Lola Romero, a recording and mixing engineer for Aftermath Entertainment in California, spoke about the journey that led her to win three Grammy Awards in a male-dominated category.
Jordan Kasedy, director of marketing for dance and electronic at Create Music Group in Los Angeles, explained how her career began with an internship that she got by using social media.
Jillian Kelleher, founder of Connector Entertainment Group in New York, talked about once being at a company where she was the only female employee within eight floors of the building.
They shared their experiences during “Women PowHer Music,” a week-long speaker series witnessed virtually on Zoom by more than 200 people and organized by two college students: Danielle Gray, 20, a junior marketing major at the University of Florida, and Temima Shames, 21, a senior music business major at State University of New York-Oneonta.
“We wanted to do something different and have an all-female panel – and talk about things that everyone is thinking about in the industry, but they won’t necessarily say it to their face,” Gray said. “Maybe because we’re behind a computer, everyone’s more likely to be more transparent.”
Each night last week featured multiple speakers discussing a different topic relevant to the industry: breaking barriers, touring and events, marketing, publicity, and success and stereotypes. Women looked on from across the United States as well from the United Kingdom, Gray said. She’s from Boca Raton but remains in Gainesville while UF students are taking all classes online.
Gray and Shames met while interning at Atlantic Records in New York last summer. Gray worked in international marketing and promotions; Shames in sales and streaming.
When they first discussed doing the event earlier this month, they imagined one small panel. It became a series after they considered how many different careers there are in the industry. They got mentors they have worked with to help connect them with the women who became panelists.
They all used social media, word of mouth and their respective networks to promote the event.
“Relationships is such a common theme within the music industry, whether it be in publicity or marketing or whatever,” Shames said during one of the sessions.
Each conversation focused on giving advice to those trying to get into the industry, with the panelists discussing challenges they have faced and how to overcome them.
Romero is no stranger to challenges. A day after one of the most special recording sessions she had ever done, she was diagnosed with multiple sclerosis last year, she said.
“The biggest reward that I’m finding is coming back to work, coming back to the thing that I love so much and still being successful,” Romero said.
Danielle Gorman, a co-founder of Women Music and Tech in California, spoke about being taken seriously.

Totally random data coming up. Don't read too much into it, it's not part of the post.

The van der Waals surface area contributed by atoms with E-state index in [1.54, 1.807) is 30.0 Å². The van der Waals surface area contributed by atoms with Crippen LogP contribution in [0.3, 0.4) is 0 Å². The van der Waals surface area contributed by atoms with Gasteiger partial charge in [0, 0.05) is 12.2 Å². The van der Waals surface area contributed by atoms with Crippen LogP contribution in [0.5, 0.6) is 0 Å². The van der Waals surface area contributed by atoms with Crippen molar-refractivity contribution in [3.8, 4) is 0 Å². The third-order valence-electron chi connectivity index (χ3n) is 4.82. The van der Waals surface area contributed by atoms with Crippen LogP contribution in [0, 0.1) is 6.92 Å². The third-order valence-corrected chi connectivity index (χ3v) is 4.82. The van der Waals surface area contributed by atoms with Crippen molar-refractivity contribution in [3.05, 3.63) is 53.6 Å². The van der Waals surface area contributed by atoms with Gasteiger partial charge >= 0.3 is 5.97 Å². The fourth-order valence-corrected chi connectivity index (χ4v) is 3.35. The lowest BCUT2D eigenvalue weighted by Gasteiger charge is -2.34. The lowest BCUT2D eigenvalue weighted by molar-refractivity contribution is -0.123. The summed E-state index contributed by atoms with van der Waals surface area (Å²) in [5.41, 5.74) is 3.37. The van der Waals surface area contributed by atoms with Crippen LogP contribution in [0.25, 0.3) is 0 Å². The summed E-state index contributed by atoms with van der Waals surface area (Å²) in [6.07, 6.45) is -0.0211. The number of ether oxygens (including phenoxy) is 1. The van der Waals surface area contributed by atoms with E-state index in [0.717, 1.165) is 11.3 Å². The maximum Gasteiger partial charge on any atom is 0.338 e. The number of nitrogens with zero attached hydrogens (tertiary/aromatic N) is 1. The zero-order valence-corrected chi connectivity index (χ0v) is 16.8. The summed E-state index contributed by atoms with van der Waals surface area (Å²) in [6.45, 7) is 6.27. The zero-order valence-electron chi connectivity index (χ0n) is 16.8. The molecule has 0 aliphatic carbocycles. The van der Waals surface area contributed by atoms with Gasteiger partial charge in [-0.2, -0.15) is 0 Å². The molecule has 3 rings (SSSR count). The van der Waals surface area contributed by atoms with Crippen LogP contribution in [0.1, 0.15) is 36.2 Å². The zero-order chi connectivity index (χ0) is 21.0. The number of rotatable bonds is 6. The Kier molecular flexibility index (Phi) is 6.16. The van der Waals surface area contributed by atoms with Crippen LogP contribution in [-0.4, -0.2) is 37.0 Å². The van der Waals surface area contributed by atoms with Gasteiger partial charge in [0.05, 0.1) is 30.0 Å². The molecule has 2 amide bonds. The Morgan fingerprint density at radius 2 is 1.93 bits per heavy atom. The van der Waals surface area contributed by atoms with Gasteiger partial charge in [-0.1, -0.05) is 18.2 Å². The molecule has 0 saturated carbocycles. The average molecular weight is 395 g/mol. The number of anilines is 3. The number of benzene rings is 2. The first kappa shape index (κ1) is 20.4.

“I had a boss that used to call me the ‘office wife,’” Gorman said. “I would stand up for myself at all times and wouldn’t allow it.”
Elisa Kupelian, director of communications at Donovan Public Relations in New York, said she signed her first artists on her own at age 23, yet people still questioned if she was too young.
“It doesn’t matter your age – publicity is in your bones,” Kupelian said. “I do believe that. You either have it or you don’t.”
Chissy Nkemere, senior director of streaming marketing at Concord in New York and chair of the diversity and inclusion council for Women in Music, spoke of her unusual path. A daughter of Nigerian parents, Nkemere listened to country music when she was younger, started her career in finance and worked at a rock and metal label for her first job in the industry.
Her message: Define who you are. Don’t let anyone else do it.
“Every room I enter, I enter as a black woman,” Chissy said. “I’m proud of that, and that is how I see myself – and I want people to see me in that way, too.”
Gray said she and Shames have struggled with being taken seriously as well when it came to organizing the speaker series, including misconceptions that it was just a homework assignment.
“It wasn’t a side project,” Gray said. “We decided not to partner with any of our schools because we wanted this to be something ourselves, so now we can carry on once we graduate.”
The panelists also spoke about working during COVID-19 as well as what’s new in the industry.
Samantha Strum, an international marketing and promotions assistant at Atlantic, said she has never attended more marketing meetings than in recent weeks.
“We’re actually communicating more now and being more creative now more than ever,” Strum said.
Quasia Johnson, a project manager at Cinematic Music Group in New York, said people within the industry, including the artists, will have to be more innovative after the pandemic is over.
“I don’t think people are going to be tired of consuming everything online,” Johnson said. “This is going to be a new normal.”
Gray said she and Shames intend to organize in-person events after COVID-19.
“I don’t think I’ve ever had so many positive messages on LinkedIn ever; even people from different countries are tuning in,” Gray said. “I got a message the other day saying, ‘You guys inspired me to make my own event.’”